We are just now starting to have more explicit conversations about our policies and licensing with contributors, so perhaps we will have more collective discussions about CC as our upcoming volumes take shape.
Nancy: Are there ways in which Creative Commons licenses are frustrating or disappointing for you as editors/facilitators? (e.g., do they limit things you’d want to enable; are they tied to legal constructs you’d like to get rid of/bypass)
When we began this work together to build the space of AGITATE!, we added the tagline “unsettling knowledges” to our journal. We felt this tagline helped capture our intention to build a space that fundamentally questions some assumptions about what knowledge looks like, which are frequently taken for granted in academic spaces. This knowledge pretends to be complete, authoritative, owned by individuals, and authored either by experts or at least with the stamp of approval from experts. We sought to destabilize much of this by creating a community wherein partial, shared, collective, and non-“expert” knowledges would properly be held up as intellectually and politically rigorous knowledge.
Since then, we have often discussed our use of the term “unsettle.” Particularly given our affiliation with and sponsorship by UMN, an R-1 land grant university responsible for ongoing stealing and ongoing occupying of Dakota homelands, as well as profiting from the theft and occupation of other Indigenous lands, what sorts of claims to “unsettling” can we actually make? What does it mean to seriously grapple with the complex histories and present realities of the land on which UMN presently sits? Recognizing that this ‘we’ is a fraught term, what obligations and responsibilities do we carry as a result of where we are located — both as a collective and individually, situated as we differently are? What might it mean for us to ground AGITATE!’s commitment to “unsettle knowledges” here, in relation to this land, while also attending to the many lands and struggles that we associate with?
Coming at these questions with accountability displays some of the limitations of CC. Western copyright law is deeply embedded within rights discourse and histories of colonialism and imperialism, and that includes contemporary articulations of CC even as it works to address some of that history. CC still intervenes at the level of authorship, ownership, and property, even if the intent is to redistribute and share that authorship and ownership. But CC’s entrenchment within legal constructs of property and colonial assumptions about ownership is certainly a limitation and frustration.
Nancy: Are there ways in which Creative Commons licenses have been freeing for you, or have allowed you to make positive changes?
Another core principle of ours is a commitment to publishing work and fostering collaborations across multiple sites, genres, and languages, that are often rendered unequal by prevailing structures. CC helps mitigate some of the extractive models of publishing by making sure that, to the extent possible through licensing, the power and autonomy is in the hands of the contributor. In this sense, CC is a supportive infrastructure that frees us to dream and agitate in other spheres without getting bogged down by legal obstacles and decisions.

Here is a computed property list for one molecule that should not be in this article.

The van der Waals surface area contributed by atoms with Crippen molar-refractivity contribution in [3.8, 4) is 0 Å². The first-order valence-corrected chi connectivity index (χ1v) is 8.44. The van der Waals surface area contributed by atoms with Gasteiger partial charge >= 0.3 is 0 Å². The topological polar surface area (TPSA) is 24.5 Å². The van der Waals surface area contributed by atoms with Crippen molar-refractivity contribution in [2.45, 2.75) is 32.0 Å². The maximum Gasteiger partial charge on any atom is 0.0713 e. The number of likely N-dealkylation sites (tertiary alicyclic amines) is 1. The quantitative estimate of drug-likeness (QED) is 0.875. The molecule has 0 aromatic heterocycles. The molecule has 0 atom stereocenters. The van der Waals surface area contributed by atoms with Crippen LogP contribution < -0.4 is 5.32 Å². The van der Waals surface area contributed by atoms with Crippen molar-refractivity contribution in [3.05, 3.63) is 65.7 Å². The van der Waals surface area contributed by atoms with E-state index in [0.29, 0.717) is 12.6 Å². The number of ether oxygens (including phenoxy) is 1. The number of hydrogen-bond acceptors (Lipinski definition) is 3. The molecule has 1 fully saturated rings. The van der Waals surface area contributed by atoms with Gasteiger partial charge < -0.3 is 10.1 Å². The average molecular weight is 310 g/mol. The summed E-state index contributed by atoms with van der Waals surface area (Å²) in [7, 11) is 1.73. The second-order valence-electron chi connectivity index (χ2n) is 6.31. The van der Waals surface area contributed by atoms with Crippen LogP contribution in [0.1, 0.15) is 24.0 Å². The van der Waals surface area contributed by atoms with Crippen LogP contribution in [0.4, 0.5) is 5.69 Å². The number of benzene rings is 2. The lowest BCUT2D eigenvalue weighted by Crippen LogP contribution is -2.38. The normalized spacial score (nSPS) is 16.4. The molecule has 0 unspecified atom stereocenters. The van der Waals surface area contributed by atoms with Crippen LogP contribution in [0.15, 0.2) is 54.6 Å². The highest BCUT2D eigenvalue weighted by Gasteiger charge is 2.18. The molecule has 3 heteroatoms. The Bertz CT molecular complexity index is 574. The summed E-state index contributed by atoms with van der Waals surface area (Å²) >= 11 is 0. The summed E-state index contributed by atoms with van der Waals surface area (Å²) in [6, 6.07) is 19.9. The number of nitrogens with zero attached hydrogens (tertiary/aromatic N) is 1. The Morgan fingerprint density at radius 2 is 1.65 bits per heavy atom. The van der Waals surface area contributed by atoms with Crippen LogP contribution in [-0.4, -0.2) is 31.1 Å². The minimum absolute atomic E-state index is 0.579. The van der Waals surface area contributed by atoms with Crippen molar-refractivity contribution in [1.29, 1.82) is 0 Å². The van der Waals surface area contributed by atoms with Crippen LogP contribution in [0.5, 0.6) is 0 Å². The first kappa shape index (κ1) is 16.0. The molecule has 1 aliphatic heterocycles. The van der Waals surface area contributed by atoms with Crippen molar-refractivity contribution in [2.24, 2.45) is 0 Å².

Nancy: If you could begin AGITATE! again with — absolutely any — approach to copyright/ownership/authorship/credit, what might that look like?
Within current constraints, we would likely still reach for the Creative Commons model, especially given the mentioned importance of working against extractive models and expanding the terrain of collectivity in publishing. However, if we can imagine a different world, we would take a different approach to embodying an anti-copyright and anti-intellectual property position, in order to work towards copyright abolition. We would do away with any notions of individual “ownership” of intellectual “property.” We would also do away with copyright’s emphasis on neatly categorized products, rather than elevating the messy and creative processes of knowledge production. Consequently, any conversation about reimagining authorship means a re-imagination of the purpose of AGITATE! and a re-dreaming of what forms AGITATE! might take. If we could rebirth AGITATE!, we would likely question the journal format altogether. As we’ve grown over the past few years, we’ve expanded our engagements beyond our annual journal publication. Our dreams have found inspiration in the relationships we fostered and the communities we built across our platform, which includes the journal volumes, but also our AGITATE Now! space, workshops, webinars, and organized conversations. What we realized in the years since our inception is that much like copyright frameworks, the inherited structures of journals emphasize final products, a narrow understanding of authorship, and a glorification of the written word. All of this happens at the expense of the relational, the collective, the messy, and the creative in knowledge production. Were we to dream AGITATE! over again, we would emphasize ourselves as a platform, a community, a different type of periodical, or something else entirely, rather than a journal. As we grow, we continue to think about how we can expand into a platform that supports named and unnamed radical work that agitates beyond the outputs we have so far been focused on — beyond the written word, beyond final “products,” and beyond publications.